You:    “Objection! It is now clear that you are prejudiced against the rights of the Accused and cannot and will not act impartially in this matter, as you are willfully refusing to comply with the law, the rules of procedure, or to act in the best interest of the Accused’s due process rights. On those grounds, I hereby move for your immediate disqualification from this matter.

            I further move for a continuance for the purpose of preparing and filing a properly sworn Motion to Disqualify and my supporting judicial conduct and professional ethics complaints relating to your actions in this proceeding.

From this point forward the only thing you say in response to any questions, statements or rulings by the judge, other than granting your continuance, should be:

Objection! I have made a proper demand for your disqualification under the provisions of Sec. 29.052, Government Code, wherein you are directed to cease and desist in all proceedings until the motion to disqualify has been heard and ruled upon.

Now, before you get all hot and bothered by my suggestion of disqualifying a justice of the peace under statutory provisions obviously written for a municipal judge, let me lay out a little logic for you on the matter. While it is true that the provisions of Sec. 29.052, Government Code, are written as being specifically directed at municipal judges and not justices of the peace, there is no other provision of law or statute that describes a similarly specific procedure for disqualifying a justice of the peace. There simply is no other described procedure for disqualification of a justice or judge than that found in Chapter 29 of the Government Code.

Furthermore, considering that both courts allegedly have the same type and level of criminal jurisdiction, logic dictates that it must be possible to disqualify a justice of the peace on any of the same legal grounds that can be used to justify the disqualification of a municipal judge. And since there is only the one defined procedure for doing so, logic says that we should be able to apply that same procedure to both in the absence of any other direction on the process. Let the higher courts tell us later if we are wrong or if there is a different disqualification procedure for justices of the peace than there is for municipal judges. But they would also have to show us where statute says that’s the case, and I doubt that they can actually do so.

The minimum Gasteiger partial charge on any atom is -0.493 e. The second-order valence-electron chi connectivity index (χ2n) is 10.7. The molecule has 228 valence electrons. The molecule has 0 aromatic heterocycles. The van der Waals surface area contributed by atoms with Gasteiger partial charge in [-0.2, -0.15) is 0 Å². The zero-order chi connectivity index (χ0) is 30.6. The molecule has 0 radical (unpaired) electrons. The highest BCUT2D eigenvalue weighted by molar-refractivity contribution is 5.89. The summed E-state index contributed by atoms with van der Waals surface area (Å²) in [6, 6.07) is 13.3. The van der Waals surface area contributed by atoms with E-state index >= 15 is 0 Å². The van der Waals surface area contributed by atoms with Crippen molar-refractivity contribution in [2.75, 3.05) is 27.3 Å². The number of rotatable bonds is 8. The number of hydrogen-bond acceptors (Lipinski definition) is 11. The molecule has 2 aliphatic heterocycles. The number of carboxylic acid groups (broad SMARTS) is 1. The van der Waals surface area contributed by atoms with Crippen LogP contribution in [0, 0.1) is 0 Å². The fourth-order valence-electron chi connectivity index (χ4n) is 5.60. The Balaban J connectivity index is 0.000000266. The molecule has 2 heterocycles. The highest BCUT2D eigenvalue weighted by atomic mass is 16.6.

There is one final but important distinction as how you go about making the record depending upon whether your trial court actually is or is not a court of record. All the phrase “court of record” means is that the court you are in is one that is required to provide the parties with an official verbatim record and transcription of any proceedings that occur in that court, provided at least one of the parties requests that it do so. While a court of no record will have neither the capability nor the statutory requirement to provide such a record, in which case your appeal will be conducted as a “trial de novo” (meaning “from the beginning”) in the court legislatively designated to handle such cases after the initial trial. In a court of no record, the only record that goes forward on the appeal to the de novo court will be whatever pleadings and other documents that were filed in the trial court record prior to the forwarding of that record for the purpose of the appeal.

You don’t have to believe me about any of this now as to this being the actual process you will see unfold, but just go through this process even once, and you will not be long in coming back and apologizing to me for your having ever doubted me.

Welcome to judicial corruption, sedition, and treason Texas judiciary style.

[1] To understand why you are being falsely accused, you must first understand what the term “transportation” actually means in relation to a regulatory code and its statutes, and why the defined subject matter activity of “transportation” does not actually apply to you and most other American’s traveling upon the highways.

[2] Nowhere in any Texas law, code or statute does the Texas Legislature define the singular term “transportation.” But, that doesn’t mean that no definition exists in law. In the case of Interstate Commerce Com’n v. Brimson, 154 U.S. 447, 14 S.Ct. 1125, 38 L.Ed. 1047, the United States Supreme Court stated that the term “transportation” means “The movement of goods or persons from one place to another, by a carrier.”

The analysis same holds true for the singular term “carrier” in that it too is not defined by the Texas legislature in any law, code or statute whatsoever. So we must once again turn to the controlling definition as found in other law, and that definition is “… any person engaged in the transportation of passengers or property by land, as a common, contract, or private carrier, or freight forwarder as those terms are used in the Interstate Commerce Act, as amended, and officers, agents and employees of such carriers.”

The Interstate Commerce Act, in 18 U.S.C.A. § 831, defines “carrier” as an “Individual or organization engaged in transporting passengers or goods for hire.”

Both definitions can be found in Black’s Law Dictionary 6th Edition.